Fixed assets retired from active use and held for sale are stated at the lower of their net book value and net realizable value and are disclosed separately in the Balance Sheet.

Capital work-in-progress:

Projects under which assets are not ready for their intended use and other capital work-in- progress are carried at cost, comprising direct cost, related incidental expenses and attributable interest.

1.10 Intangible assets

Intangible assets are carried at cost less accumulated amortisation and impairment losses, if any. The cost of an intangible asset comprises its purchase price, including any import duties and other taxes (other than those subsequently recoverable from the taxing authorities), and any directly attributable expenditure on making the asset ready for its intended use and net of any trade discounts and rebates. Subsequent expenditure on an intangible asset after its purchase / completion is recognized as an expense when incurred unless it is probable that such expenditure will enable the asset to generate future economic benefits in excess of its originally assessed standards of performance and such expenditure can be measured and attributed to the asset reliably, in which case such expenditure is added to the cost of the asset.

Refer Note 2.20 for accounting for Research and Development Expenses.

1.11 Foreign currency transactions and translations Initial recognition

Transactions in foreign currencies entered into by the Company are accounted at the exchange rates prevailing on the date of the transaction or at rates that closely approximate the rate at the date of the transaction.

Measurement of foreign currency monetary items at the Balance Sheet date

Foreign currency monetary items outstanding at the Balance Sheet date are restated at the year-end rates.

Treatment of exchange differences

Exchange differences arising on settlement / restatement of foreign currency monetary assets and liabilities are recognized as income or expense in the Statement of Profit and Loss.

1.12 Government grants, subsidies and export incentives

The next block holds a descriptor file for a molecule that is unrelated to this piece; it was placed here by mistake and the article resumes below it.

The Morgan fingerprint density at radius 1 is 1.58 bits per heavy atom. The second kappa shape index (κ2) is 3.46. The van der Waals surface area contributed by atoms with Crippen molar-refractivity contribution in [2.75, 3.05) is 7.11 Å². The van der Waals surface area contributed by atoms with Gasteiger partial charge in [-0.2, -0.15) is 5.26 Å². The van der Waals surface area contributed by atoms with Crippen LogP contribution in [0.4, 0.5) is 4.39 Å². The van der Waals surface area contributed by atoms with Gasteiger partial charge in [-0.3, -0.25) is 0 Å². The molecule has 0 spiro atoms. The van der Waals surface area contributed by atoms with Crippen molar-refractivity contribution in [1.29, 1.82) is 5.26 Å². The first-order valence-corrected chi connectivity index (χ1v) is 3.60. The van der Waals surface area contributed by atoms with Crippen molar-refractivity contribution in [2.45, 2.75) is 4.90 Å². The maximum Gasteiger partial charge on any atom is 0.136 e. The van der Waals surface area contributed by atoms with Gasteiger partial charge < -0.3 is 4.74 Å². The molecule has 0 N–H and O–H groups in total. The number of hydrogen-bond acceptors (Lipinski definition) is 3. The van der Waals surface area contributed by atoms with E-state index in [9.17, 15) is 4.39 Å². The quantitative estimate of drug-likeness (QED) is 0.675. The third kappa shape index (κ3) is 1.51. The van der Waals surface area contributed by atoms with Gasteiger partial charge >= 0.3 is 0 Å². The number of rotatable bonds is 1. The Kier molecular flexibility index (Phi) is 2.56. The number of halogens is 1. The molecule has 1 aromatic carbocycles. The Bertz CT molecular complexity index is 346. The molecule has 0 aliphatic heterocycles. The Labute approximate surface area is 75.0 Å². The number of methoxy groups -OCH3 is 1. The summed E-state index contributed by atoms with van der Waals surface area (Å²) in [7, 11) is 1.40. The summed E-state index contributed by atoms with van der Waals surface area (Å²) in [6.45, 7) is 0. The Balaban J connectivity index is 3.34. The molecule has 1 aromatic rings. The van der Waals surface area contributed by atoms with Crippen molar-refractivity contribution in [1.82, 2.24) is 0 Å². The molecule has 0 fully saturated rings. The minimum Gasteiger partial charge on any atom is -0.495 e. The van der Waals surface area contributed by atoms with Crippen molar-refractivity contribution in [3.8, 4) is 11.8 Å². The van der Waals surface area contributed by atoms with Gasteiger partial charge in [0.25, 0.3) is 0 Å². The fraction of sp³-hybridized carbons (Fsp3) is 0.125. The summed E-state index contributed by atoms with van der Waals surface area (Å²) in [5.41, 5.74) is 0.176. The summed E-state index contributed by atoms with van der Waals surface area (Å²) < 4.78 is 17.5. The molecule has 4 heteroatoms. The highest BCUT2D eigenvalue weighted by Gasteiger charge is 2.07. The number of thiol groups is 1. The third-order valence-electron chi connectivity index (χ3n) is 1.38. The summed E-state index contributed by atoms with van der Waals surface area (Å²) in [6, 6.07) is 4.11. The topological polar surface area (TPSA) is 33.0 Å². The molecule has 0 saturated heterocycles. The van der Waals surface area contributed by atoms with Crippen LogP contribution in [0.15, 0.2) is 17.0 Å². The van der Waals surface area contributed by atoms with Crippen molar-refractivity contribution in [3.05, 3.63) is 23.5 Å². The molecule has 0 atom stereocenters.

Government grants and subsidies are recognized when there is reasonable assurance that the Company will comply with the conditions attached to them and the grants / subsidy will be received. Government grants whose primary condition is that the Company should purchase, construct or otherwise acquire capital assets are presented by deducting them from the carrying value of the assets. The grant is recognized as income over the life of a depreciable asset by way of a reduced depreciation charge.

Export benefits are accounted for in the year of exports based on eligibility and when there is no uncertainty in receiving the same.

Government grants in the nature of promoters contribution like investment subsidy, where no repayment is ordinarily expected in respect thereof, are treated as capital reserve. Government grants in the form of non-monetary assets, given at a concessional rate, are recorded on the basis of their acquisition cost. In case the non-monetary asset is given free of cost, the grant is recorded at a nominal value.

Other Government grants and subsidies are recognized as income over the periods necessary to match them with the costs for which they are intended to compensate, on a systematic basis.

1.13 Investments

Long-term investments are carried individually at cost less provision for diminution, other than temporary, in the value of such investments. Current investments are carried individually, at the lower of cost and fair value. Cost of investments include acquisition charges such as brokerage, fees and duties.

1.14 Employee benefits

Employee benefits include provident fund, gratuity fund and compensated absences. Defined contribution plans

The Company's contribution to provident fund is considered as defined contribution plan and is charged as an expense as it falls due based on the amount of contribution required to be made.

Defined benefit plans

For defined benefit plan in the form of gratuity fund, the cost of providing benefits is determined using the Projected Unit Credit method, with actuarial valuations being carried out at each Balance Sheet date. Actuarial gains and losses are recognized in the Statement of Profit and Loss in the period in which they occur. Past service cost is recognized immediately to the extent that the benefits are already vested and otherwise is amortized on a straight-line basis over the average period until the benefits become vested. The retirement benefit obligation recognized in the Balance Sheet represents the present value of the defined benefit obligation as adjusted for unrecognized past service cost, as reduced by the fair value of scheme assets. Any asset resulting from this calculation is limited to past service cost, plus the present value of available refunds and reductions in future contributions to the scheme.